The Horror Guys Guide To The Halloween Films
The Night He Came Home!
The paperback edition of the book can be picked up from Lulu.com
“I watched him for fifteen years, sitting in a room, staring at a wall; not seeing the wall, looking past the wall; looking at this night, inhumanly patient, waiting for some secret, silent alarm to trigger him off. Death has come to your little town, Sheriff. Now, you can either ignore it, or you can help me to stop it.” —Dr. Sam Loomis, 1978
For decades, movie monsters had been men in silly rubber suits. In 1978, John Carpenter’s “Halloween” hit all the right buttons with audiences and led to a whole new genre: the slasherfilm. There had been a few slasher films in the past, such as “Psycho,” “Peeping Tom,” and a handful of others, but none really brought together all the elements of pure terror and adrenaline-pumping fear of Michael Myers vs. Laurie Strode in Haddonfield.
Trying to capture lightning in a bottle, there was a sequel. Then there was a wholly unrelated film, Halloween III, and then a return to the storyline of the first two films, but with a different lead character, and then it just started getting a little silly with cultists and reality TV shows. A reboot of the first film followed these films. Then the reboot was thrown out, and there was a sort of alternate timeline that only followed some of the original material, and… are you lost yet? Yeah, it’s easy to get lost. That’s one thing this book can help with.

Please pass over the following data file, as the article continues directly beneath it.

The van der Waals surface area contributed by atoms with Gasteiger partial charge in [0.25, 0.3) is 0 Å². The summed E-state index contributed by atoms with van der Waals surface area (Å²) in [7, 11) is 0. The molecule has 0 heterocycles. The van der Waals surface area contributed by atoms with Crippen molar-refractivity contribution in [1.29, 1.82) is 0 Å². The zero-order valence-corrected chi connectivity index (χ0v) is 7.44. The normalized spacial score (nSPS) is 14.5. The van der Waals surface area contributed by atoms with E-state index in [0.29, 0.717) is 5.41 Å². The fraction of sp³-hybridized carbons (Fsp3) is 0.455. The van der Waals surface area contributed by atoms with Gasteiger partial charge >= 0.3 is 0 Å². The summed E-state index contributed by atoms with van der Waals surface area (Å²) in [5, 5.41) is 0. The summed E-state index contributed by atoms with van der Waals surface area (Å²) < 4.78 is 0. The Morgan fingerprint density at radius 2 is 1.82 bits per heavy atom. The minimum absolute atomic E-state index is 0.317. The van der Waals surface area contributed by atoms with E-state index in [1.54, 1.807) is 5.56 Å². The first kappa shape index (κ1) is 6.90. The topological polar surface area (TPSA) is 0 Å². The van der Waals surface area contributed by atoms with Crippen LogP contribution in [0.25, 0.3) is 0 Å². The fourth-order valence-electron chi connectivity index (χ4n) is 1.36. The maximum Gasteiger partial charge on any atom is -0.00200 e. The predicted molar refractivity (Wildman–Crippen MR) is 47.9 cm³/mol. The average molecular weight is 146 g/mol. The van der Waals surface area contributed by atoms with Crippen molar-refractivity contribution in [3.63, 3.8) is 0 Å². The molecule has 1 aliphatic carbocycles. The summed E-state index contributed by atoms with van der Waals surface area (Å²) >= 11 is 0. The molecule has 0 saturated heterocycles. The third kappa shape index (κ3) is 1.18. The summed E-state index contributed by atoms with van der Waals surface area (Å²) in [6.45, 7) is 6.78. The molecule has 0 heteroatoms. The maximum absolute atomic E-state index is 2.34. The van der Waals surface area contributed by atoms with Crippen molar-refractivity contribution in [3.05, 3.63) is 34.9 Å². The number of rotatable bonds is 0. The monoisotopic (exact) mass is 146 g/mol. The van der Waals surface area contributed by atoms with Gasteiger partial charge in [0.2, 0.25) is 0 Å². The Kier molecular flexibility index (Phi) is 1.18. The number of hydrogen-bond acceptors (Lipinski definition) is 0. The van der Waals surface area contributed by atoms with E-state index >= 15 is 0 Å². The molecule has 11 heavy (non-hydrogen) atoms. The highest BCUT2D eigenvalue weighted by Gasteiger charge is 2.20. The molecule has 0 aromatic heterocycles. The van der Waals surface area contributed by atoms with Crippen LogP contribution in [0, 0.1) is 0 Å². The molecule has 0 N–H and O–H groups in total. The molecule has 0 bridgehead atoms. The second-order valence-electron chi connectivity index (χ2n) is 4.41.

The book covers all thirteen (so far) “Halloween” movies. It explains the various timelines and reboots. Each film has a complete synopsis, including spoilers, so you can read along and get caught up even if you missed some of the films. Each one then has our commentary, opinions, and some trivia about each film.
Did you miss a few of these somewhere down the line? I did when they were released. But now I’ve seen them all. This is your chance to catch up on the whole series and make sense of the multiple timelines and reboots!
“I met him, 15 years ago; I was told there was nothing left; no reason, no conscience, no understanding in even the most rudimentary sense of life or death, of good or evil, right or wrong. I met this… six-year-old child with this blank, pale, emotionless face, and… the blackest eyes – the Devil’s eyes. I spent eight years trying to reach him, and then another seven trying to keep him locked up, because I realised that what was living behind that boy’s eyes was purely and simply… evil.” —Dr. Loomis again